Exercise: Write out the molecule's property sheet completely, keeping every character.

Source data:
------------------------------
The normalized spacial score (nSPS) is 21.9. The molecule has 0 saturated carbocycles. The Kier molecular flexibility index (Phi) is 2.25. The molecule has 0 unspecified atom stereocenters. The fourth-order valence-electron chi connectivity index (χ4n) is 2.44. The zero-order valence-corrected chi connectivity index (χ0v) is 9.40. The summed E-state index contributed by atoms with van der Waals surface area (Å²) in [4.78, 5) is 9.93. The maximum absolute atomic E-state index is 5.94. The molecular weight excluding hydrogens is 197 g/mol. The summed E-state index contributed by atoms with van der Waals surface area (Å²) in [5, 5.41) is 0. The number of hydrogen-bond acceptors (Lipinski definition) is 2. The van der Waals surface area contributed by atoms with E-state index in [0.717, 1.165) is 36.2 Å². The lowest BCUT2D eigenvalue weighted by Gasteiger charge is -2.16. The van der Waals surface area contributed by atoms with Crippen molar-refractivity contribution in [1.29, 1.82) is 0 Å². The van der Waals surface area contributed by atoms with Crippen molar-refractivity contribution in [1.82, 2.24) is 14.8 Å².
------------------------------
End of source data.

The normalized spacial score (nSPS) is 21.9. The molecule has 0 saturated carbocycles. The Kier molecular flexibility index (Phi) is 2.25. The molecule has 0 unspecified atom stereocenters. The fourth-order valence-electron chi connectivity index (χ4n) is 2.44. The zero-order valence-corrected chi connectivity index (χ0v) is 9.40. The summed E-state index contributed by atoms with van der Waals surface area (Å²) in [4.78, 5) is 9.93. The maximum absolute atomic E-state index is 5.94. The molecular weight excluding hydrogens is 197 g/mol. The summed E-state index contributed by atoms with van der Waals surface area (Å²) in [5, 5.41) is 0. The number of hydrogen-bond acceptors (Lipinski definition) is 2. The van der Waals surface area contributed by atoms with E-state index in [0.717, 1.165) is 36.2 Å². The lowest BCUT2D eigenvalue weighted by Gasteiger charge is -2.16. The van der Waals surface area contributed by atoms with Crippen molar-refractivity contribution in [1.29, 1.82) is 0 Å². The van der Waals surface area contributed by atoms with Crippen molar-refractivity contribution in [1.82, 2.24) is 14.8 Å².